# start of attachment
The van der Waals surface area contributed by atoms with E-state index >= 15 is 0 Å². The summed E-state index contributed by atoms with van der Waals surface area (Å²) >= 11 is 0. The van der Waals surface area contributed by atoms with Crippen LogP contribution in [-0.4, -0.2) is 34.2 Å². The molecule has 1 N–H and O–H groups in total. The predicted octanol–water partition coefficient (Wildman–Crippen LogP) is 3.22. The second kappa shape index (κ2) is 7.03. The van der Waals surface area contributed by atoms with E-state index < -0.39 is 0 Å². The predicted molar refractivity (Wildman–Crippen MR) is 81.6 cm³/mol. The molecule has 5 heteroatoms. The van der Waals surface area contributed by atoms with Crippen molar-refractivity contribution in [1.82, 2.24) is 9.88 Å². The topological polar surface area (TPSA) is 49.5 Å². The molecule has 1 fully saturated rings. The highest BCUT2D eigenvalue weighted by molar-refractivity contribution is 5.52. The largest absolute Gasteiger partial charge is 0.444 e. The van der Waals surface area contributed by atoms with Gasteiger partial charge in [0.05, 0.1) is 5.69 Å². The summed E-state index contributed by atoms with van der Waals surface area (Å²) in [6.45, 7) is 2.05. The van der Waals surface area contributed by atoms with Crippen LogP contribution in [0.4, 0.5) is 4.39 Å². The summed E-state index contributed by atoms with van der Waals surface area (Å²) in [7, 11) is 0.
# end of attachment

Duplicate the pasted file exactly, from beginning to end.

The van der Waals surface area contributed by atoms with E-state index >= 15 is 0 Å². The summed E-state index contributed by atoms with van der Waals surface area (Å²) >= 11 is 0. The van der Waals surface area contributed by atoms with Crippen LogP contribution in [-0.4, -0.2) is 34.2 Å². The molecule has 1 N–H and O–H groups in total. The predicted octanol–water partition coefficient (Wildman–Crippen LogP) is 3.22. The second kappa shape index (κ2) is 7.03. The van der Waals surface area contributed by atoms with E-state index < -0.39 is 0 Å². The predicted molar refractivity (Wildman–Crippen MR) is 81.6 cm³/mol. The molecule has 5 heteroatoms. The van der Waals surface area contributed by atoms with Crippen molar-refractivity contribution in [1.82, 2.24) is 9.88 Å². The topological polar surface area (TPSA) is 49.5 Å². The molecule has 1 fully saturated rings. The highest BCUT2D eigenvalue weighted by molar-refractivity contribution is 5.52. The largest absolute Gasteiger partial charge is 0.444 e. The van der Waals surface area contributed by atoms with Gasteiger partial charge in [0.05, 0.1) is 5.69 Å². The summed E-state index contributed by atoms with van der Waals surface area (Å²) in [6.45, 7) is 2.05. The van der Waals surface area contributed by atoms with Crippen LogP contribution in [0.4, 0.5) is 4.39 Å². The summed E-state index contributed by atoms with van der Waals surface area (Å²) in [7, 11) is 0.